Wednesday, April 25, 2007

Collateral Damage

Kevin Jones, the journalism student who drove the car in which David Halberstam was killed, is obviously haunted by that terrible experience. Having another car slam into you at an intersection is bad enough, but seeing your passenger die is an added horror, and when that passenger is perhaps the most celebrated journalist in recent history, well, the whole disaster must be too much to immediately process. Which is why I hope that Jones was speaking from shock when he told the Associated Press that he wants "to make some kind of tribute" to Halberstam in the near future. No offense to Jones, but if there's anyone who doesn't need more tributes, it's David Halberstam.

I understand the desire to venerate a seasoned vet in the profession you hope to join. Did it many times myself. But when this happens in journalism, the results tend to reinforce the status quo rather than challenge, much less undermine, it, and Halberstam was as status quo as they come. His now-celebrated "criticism" of the Vietnam war was mainly tactical, for Halberstam never really questioned the right of the US to attack Southeast Asia in the first place. The real problem was that the war wasn't being waged correctly or efficiently (sound familiar?), and this is what eventually drove many mainstream journos to turn against what is still seen by many as a "mistake." If Halberstam truly was the cage-rattling truthteller of legend, he wouldn't be receiving the unanimous accolades still pouring in. An efficient propaganda system needs the likes of Halberstam, if only to establish "responsible," acceptable boundaries for reporting. Halberstam played his role better than most, and was richly rewarded for his service.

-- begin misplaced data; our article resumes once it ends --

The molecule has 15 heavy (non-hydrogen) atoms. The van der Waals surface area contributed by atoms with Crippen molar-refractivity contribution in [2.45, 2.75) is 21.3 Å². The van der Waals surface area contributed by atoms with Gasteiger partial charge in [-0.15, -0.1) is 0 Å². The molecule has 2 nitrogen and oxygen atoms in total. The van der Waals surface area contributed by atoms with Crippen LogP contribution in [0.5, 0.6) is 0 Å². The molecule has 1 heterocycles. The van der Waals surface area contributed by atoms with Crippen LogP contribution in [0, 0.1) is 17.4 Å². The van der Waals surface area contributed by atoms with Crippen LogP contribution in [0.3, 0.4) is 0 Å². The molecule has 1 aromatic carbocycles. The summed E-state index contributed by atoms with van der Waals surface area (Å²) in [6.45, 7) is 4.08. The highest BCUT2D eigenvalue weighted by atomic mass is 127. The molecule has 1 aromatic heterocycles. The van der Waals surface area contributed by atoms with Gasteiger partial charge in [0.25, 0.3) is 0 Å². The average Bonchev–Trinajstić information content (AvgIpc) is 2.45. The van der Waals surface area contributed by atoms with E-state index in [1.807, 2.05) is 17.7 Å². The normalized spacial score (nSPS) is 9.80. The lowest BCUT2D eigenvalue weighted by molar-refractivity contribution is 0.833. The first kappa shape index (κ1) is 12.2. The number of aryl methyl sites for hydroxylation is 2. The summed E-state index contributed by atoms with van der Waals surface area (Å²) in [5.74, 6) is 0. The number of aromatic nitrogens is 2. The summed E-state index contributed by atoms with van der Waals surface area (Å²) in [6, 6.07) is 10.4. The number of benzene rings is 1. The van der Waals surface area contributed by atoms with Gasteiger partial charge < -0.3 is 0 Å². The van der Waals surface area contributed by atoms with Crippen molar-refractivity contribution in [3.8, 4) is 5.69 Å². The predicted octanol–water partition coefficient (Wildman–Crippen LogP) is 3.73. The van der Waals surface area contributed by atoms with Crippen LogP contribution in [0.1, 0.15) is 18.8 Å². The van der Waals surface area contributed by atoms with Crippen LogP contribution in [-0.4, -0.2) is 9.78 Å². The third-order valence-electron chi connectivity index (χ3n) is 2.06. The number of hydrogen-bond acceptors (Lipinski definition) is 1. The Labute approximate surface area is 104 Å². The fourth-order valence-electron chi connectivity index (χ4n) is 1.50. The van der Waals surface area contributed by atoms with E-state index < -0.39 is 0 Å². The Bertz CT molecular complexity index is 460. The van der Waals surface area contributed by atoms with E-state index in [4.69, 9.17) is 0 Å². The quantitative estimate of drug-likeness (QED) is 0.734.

Young Kevin Jones is blinded by all this, and takes seriously the idea that journalists should not only win awards like the Pulitzer, but that this validates their worth. That's what usually happens when a kid enters journalism school, perhaps the biggest con there is in higher education. I've dealt with and worked alongside many J-school grads, and nearly to a person they were conditioned to accept the corporate media structure as a logical and objective means of conveying information. When I'd tell them that true investigative writers like George Seldes didn't need J-school to learn his craft, they'd sometimes ask, "Who's George Seldes?"

"My point exactly," I'd reply.

Having witnessed Halberstam's death probably cemented Jones' high opinion of the reporter and the media system he helped to define. If so, then there was more than one casualty in that tragic wreck, and looking across the corporate media landscape, there's bound to be more.